(read 27 Nov 2013)
  qebo | Dec 1, 2013 |
A very strange book. I enjoyed reading it well enough, but at the end, I felt a bit confused as to just where things were left at the end. ( )
  herebedragons | Jun 16, 2011 |
This is a strange, surreal little novel, which equal parts engaged and bored me. The boredom came from how unfocused and meandering it felt; I was not hooked by the narrative, for all its weird and wonderful twists. I did, however, like Fowler's subtle, wry, intelligent examinations of gender and women's history and human interactions. I was a little more uncertain about how she treated racial interactions, but I feel that topic needs someone more intelligent than I am (and certainly someone not currently running a fever) to dissect its nuances. ( )
  siriaeve | Sep 25, 2010 |
Showing 1-5 of 17 (next | show all)
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You only comprehend things which you perceive.  And as you persist in regarding your ideas of time and space as absolute, although they are only relative, and thence form a judgment on truths which are quite beyond your sphere, and which are imperceptible to your terrestrial organism and faculties, I should not do a true service, my friend, in giving you fuller details of my ultra-terrestrial observations. --Camille Flammarion, Lumen, 1973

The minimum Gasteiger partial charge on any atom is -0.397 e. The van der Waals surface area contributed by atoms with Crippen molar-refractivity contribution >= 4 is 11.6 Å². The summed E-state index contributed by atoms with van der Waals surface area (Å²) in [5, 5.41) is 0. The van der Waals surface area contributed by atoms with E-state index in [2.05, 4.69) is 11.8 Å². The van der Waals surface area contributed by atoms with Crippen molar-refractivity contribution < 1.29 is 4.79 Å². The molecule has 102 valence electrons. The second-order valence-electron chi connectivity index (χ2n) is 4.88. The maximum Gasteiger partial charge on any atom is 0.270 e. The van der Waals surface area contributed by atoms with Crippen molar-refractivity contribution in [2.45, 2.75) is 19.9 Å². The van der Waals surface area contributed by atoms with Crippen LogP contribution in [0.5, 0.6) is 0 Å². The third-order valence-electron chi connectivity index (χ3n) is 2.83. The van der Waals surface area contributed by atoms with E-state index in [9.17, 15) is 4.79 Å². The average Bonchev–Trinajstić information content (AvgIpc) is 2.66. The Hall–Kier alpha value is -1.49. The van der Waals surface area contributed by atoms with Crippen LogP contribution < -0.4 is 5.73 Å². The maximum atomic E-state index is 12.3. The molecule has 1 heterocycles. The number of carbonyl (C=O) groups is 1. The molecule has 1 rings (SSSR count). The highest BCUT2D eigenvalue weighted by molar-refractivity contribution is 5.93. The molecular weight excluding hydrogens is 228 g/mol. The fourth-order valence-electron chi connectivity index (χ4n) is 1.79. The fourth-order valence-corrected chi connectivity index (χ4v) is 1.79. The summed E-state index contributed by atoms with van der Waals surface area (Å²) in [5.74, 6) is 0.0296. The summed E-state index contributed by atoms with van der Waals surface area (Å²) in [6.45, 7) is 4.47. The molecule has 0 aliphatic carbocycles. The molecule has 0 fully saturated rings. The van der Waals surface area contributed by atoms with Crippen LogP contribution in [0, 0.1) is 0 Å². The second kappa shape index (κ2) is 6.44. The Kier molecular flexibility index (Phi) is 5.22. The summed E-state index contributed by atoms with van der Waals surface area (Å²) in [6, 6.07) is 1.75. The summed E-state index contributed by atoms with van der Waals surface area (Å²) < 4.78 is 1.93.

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The years after the American Civil War were characterized by excess, ornamented by cults and corruptions.
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Amazon.com Product Description (ISBN 0452286476, Paperback)

When black cloaked Sarah Canary wanders into a railway camp in the Washington territories in 1873, Chin Ah Kin is ordered by his uncle to escort "the ugliest woman he could imagine" away. Far away. But Chin soon becomes the follower. In the first of many such instances, they are separated, both resurfacing some days later at an insane asylum. Chin has run afoul of the law and Sarah has been committed for observation. Their escape from the asylum in the company of another inmate sets into motion a series of adventures and misadventures that are at once hilarious, deeply moving, and downright terrifying.

(retrieved from Amazon Mon, 30 Sep 2013 13:53:40 -0400)

(see all 5 descriptions)

When a hideous woman appears without warning in Washington Territory, Chin Ah Kin--certain that she is an immortal sent to enchant him--decides to return her to her white world, and their journey together becomes a magnet for a cast of eccentric characters.… (more)

(summary from another edition)